Don't You Forget About Me
Near the close of John Hughes’ 1985 classic The Breakfast Club, “a brain, an athlete, a basket case, a princess and a criminal” sit in a semicircle.
During one Saturday’s detention, this ragtag band of high-schoolers works through avoidance to acceptance and genuine affection. Formerly stereotypes in each other’s eyes, they spend their sentence disproving their differences, staging minor acts of civil disobedience, making each other over, and making out. With enough time and revelation, they see each other as people.
Why do I keep asking myself, with teeth clenched, “What happens Monday?” Fear courses through me as I consider whether we’ll stop to acknowledge each other in the halls—or pass by, heads down, eyes darting anywhere and everywhere else?
Now they face a collective moment of truth. Anthony Michael Hall’s Brian (the brain) voices the question hanging in the air: “What happens on Monday?” Does this newfound alliance hold—or does high school’s ever-present caste system steal what they found?
Molly Ringwald’s Claire (the princess) earns the group’s ire when she stares into Monday’s harsh light and projects the worst. Intimacy will give way to others’ influence, she says.
Hughes never ushers us toward Monday, preferring to leave us with Saturday’s memories. Real life, he suggests, rests somewhere between Claire’s confession and her friends’ indignation.
This scene flooded my brain Sunday night, as my wife and I discussed near-future days, the ones just past this pandemic’s end. We traded forecasts, each marked by an accounting of national follies and personal indifference. How long will it take, she wondered aloud, before we all start distracting ourselves again?
In these days of distance, we pool our anxieties and anecdotes, our moments of levity and our breaking points. We draw curtains that should never be closed again. Those with eyes to see and ears to hear force themselves to keep looking at all we reveal.
Social distance shrinks as singles peek behind the too-often locked doors of family life, witnessing all the chaos and comfort. This particular moment of isolation softens those living alone together, creating sensitivity for their peers without a constant companion.
Common concern for our elders binds us together. Scales fall from eyes as so many of us take our bodies—and the bodies of our neighbors—seriously for the first time. Missing touch and presence and even the most awkward small talk, people like me start to understand the existence of others, for whom none of those are sure things.
We celebrate once-minor triumphs on any given day, and take to our balconies and social-media feeds to express solidarity. We tip without calculating, share the art and music which give us life and lean in to listen as doctors prove they are human too.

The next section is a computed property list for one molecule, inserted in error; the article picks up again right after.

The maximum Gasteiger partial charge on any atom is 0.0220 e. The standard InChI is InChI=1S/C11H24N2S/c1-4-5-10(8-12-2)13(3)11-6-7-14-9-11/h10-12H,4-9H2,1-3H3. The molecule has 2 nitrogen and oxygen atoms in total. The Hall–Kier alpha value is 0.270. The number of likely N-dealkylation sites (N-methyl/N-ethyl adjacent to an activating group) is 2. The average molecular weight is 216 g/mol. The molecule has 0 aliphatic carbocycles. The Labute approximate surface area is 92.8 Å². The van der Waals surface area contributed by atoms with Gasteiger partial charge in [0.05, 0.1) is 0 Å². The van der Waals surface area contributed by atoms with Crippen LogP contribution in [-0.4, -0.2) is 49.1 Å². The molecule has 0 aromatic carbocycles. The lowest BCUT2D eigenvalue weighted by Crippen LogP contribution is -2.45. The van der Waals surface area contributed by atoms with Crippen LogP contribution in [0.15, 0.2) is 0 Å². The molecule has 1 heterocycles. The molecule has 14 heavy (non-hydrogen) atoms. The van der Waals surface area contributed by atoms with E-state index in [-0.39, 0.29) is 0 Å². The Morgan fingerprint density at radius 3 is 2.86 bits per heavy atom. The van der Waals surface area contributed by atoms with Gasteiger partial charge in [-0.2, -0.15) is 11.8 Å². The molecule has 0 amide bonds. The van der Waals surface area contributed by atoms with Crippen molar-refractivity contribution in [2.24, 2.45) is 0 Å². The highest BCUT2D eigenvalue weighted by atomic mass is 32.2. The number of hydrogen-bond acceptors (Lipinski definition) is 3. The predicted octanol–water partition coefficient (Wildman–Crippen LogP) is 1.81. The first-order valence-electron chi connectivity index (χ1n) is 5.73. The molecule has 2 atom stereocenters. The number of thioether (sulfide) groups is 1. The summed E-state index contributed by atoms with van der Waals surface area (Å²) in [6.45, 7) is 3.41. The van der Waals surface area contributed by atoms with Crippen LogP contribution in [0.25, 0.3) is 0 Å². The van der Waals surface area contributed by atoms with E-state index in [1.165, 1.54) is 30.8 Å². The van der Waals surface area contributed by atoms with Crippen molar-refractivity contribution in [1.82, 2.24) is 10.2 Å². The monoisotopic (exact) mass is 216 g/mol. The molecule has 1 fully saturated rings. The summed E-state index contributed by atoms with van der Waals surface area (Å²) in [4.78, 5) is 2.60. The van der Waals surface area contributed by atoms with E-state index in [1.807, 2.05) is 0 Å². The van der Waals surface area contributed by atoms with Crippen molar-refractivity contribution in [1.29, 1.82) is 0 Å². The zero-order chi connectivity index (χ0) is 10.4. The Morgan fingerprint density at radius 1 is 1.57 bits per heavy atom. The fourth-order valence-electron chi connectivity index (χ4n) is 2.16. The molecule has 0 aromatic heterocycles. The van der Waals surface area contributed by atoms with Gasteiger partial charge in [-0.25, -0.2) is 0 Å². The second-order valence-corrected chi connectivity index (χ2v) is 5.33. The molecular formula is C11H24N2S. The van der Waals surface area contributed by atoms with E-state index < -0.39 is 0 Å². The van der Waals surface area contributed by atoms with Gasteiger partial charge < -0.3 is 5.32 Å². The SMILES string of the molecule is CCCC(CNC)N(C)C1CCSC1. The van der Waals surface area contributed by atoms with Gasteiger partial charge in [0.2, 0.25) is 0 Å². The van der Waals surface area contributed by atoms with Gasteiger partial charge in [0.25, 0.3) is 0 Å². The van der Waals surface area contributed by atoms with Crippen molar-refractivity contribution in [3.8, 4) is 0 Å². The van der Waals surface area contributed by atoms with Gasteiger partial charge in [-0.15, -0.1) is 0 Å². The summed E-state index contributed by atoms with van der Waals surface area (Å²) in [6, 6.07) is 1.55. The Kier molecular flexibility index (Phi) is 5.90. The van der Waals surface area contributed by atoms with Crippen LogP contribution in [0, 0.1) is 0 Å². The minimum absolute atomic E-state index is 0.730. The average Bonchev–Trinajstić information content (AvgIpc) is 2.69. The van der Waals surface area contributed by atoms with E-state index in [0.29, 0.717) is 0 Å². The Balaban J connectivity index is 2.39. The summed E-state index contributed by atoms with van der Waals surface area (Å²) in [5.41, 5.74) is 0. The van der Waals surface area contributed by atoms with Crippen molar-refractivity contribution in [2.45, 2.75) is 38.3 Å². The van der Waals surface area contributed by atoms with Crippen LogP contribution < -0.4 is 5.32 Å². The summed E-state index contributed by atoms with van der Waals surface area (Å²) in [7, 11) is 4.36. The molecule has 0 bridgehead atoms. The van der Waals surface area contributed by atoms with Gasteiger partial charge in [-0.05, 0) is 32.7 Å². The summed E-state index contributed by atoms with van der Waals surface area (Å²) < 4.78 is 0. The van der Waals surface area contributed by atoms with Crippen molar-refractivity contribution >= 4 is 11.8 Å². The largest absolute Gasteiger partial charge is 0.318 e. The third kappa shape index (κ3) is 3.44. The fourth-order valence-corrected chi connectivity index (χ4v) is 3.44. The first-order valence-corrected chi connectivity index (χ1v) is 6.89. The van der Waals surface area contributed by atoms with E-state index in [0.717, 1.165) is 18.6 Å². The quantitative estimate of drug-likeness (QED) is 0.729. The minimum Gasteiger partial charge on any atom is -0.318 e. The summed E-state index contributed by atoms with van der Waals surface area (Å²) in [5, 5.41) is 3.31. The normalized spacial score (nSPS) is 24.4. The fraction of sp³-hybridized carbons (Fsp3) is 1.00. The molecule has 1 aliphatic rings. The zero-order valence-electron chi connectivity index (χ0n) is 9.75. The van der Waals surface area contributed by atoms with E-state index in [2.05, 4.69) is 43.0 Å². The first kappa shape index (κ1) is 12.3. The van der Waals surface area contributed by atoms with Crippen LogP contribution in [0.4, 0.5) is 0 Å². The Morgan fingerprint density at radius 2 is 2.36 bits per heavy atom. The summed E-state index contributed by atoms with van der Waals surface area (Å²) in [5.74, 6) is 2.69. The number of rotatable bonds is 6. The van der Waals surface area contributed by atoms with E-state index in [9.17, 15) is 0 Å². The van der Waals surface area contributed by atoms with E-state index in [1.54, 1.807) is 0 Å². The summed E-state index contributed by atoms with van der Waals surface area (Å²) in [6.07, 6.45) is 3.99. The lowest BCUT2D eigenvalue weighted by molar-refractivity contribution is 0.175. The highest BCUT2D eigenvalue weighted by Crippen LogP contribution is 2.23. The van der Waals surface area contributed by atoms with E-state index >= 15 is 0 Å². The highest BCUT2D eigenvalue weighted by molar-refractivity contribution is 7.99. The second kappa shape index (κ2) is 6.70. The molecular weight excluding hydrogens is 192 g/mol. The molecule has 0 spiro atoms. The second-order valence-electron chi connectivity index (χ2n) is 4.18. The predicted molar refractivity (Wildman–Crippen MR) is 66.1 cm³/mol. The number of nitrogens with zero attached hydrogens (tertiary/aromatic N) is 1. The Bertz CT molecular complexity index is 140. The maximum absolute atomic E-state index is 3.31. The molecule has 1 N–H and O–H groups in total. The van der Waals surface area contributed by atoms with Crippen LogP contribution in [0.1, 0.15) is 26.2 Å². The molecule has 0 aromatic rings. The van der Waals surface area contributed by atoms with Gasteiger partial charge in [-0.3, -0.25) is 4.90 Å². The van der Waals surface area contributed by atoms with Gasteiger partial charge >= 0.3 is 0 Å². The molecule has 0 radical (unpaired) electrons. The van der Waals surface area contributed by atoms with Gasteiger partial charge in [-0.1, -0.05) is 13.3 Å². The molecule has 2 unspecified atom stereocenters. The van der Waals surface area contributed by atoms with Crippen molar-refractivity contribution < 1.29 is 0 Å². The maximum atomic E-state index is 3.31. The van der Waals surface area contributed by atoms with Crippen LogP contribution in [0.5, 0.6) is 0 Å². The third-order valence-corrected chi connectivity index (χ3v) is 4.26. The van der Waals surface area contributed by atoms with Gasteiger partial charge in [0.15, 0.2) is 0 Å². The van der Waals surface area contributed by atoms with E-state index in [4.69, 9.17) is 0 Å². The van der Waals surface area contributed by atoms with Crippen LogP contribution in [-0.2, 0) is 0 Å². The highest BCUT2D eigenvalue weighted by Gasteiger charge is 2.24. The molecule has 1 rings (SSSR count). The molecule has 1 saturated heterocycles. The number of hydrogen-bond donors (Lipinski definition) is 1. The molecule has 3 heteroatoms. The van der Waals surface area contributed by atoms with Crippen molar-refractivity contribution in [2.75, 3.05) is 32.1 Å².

White, relatively privileged Americans like myself—Americans who deserve no further reminder—face the music of crisis yet again, learning for the thousandth time that catastrophe targets the elderly, the immunocompromised, workers dancing along the edge of a living wage, and people of color first and most often.
With little to do but make declarations, we talk a big game about what comes next. We commit to being better, more attentive neighbors, profess our love for simple gifts and slower paces, discuss the sort of leadership we will and won’t accept.
When this is over, we swear we’ll be proactive. We will step into a softer, more thoughtful way of living. When we come face-to-face, we’ll connect across every dividing line. When the threat subsides, we pledge to disassemble structures that turn the most vulnerable into human shields. We won’t allow normal to return the same way.
So why do I keep asking myself, with teeth clenched, “What happens Monday?” Fear courses through me as I consider whether we’ll stop to acknowledge each other in the halls—or pass by, heads down, eyes darting anywhere and everywhere else?
The future—thanks be to God—looms closer than we think today. But if we cannot or will not see the writing on the wall right here, right now, our blindness will never end.
If this pandemic proves anything, it’s the distance between talk and action. Our stories count the cost of status-quo living and last-minute planning. But will we invest in disruption before the circle closes again? History says probably not; I hold out just enough hope to believe otherwise.
Some never see the real holes in their own lives or the world around them. They turn others into inconveniences and protest remedies even as they’re applied to their own wounds. Jesus met these people at every mile marker along the road to redemption.
But for those who gesture toward righteous anger and repentance, who scream for something different, a question lingers: How much does it take to jar a soul loose?
The real syntax of what’s ahead remains unrecorded. The future—thanks be to God—looms closer than we think today. But if we cannot or will not see the writing on the wall right here, right now, our blindness will never end. Shame on those of us who hold the power of possibility, who possess enough social capital to make change, and return to our lesser loves.
Let the stories we hear lodge beneath the skin, irritating us until we act. Oh Lord, grant us enough trust to lay down the cross of busyness and take up Sabbath rhythms, the patience to read more poetry and sing more hymns, the will to scatter blessings around our neighborhoods, the generosity to divest ourselves of all we hoard under normal circumstances.
Oh, that we would live with more joy and more anger. I pray that, someday soon, we leave our homes to observe little miracles like Mary Oliver, turn over the right tables, rebuild the very world our fingers rip into. It seems like too much to ask, but I hear that with God all things are possible.